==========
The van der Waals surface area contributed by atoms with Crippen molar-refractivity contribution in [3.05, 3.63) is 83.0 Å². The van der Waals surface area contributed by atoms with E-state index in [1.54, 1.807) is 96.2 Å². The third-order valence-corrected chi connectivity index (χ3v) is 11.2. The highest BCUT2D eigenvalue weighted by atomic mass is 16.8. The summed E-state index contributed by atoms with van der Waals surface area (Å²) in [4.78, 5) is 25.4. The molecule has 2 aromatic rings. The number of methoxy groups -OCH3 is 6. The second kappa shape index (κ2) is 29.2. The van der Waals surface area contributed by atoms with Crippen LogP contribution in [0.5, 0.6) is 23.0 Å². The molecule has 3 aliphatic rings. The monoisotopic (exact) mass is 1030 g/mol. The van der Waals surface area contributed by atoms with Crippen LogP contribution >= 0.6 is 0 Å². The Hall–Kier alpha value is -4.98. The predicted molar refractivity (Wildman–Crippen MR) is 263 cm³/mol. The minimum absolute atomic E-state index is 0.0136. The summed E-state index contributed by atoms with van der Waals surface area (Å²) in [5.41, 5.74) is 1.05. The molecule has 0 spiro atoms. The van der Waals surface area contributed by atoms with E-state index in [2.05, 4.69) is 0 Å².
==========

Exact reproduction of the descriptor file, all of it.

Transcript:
The van der Waals surface area contributed by atoms with Crippen molar-refractivity contribution in [3.05, 3.63) is 83.0 Å². The van der Waals surface area contributed by atoms with E-state index in [1.54, 1.807) is 96.2 Å². The third-order valence-corrected chi connectivity index (χ3v) is 11.2. The highest BCUT2D eigenvalue weighted by atomic mass is 16.8. The summed E-state index contributed by atoms with van der Waals surface area (Å²) in [4.78, 5) is 25.4. The molecule has 2 aromatic rings. The number of methoxy groups -OCH3 is 6. The second kappa shape index (κ2) is 29.2. The van der Waals surface area contributed by atoms with Crippen LogP contribution in [0.5, 0.6) is 23.0 Å². The molecule has 3 aliphatic rings. The monoisotopic (exact) mass is 1030 g/mol. The van der Waals surface area contributed by atoms with Crippen LogP contribution >= 0.6 is 0 Å². The Hall–Kier alpha value is -4.98. The predicted molar refractivity (Wildman–Crippen MR) is 263 cm³/mol. The minimum absolute atomic E-state index is 0.0136. The summed E-state index contributed by atoms with van der Waals surface area (Å²) in [5.41, 5.74) is 1.05. The molecule has 0 spiro atoms. The van der Waals surface area contributed by atoms with E-state index in [2.05, 4.69) is 0 Å².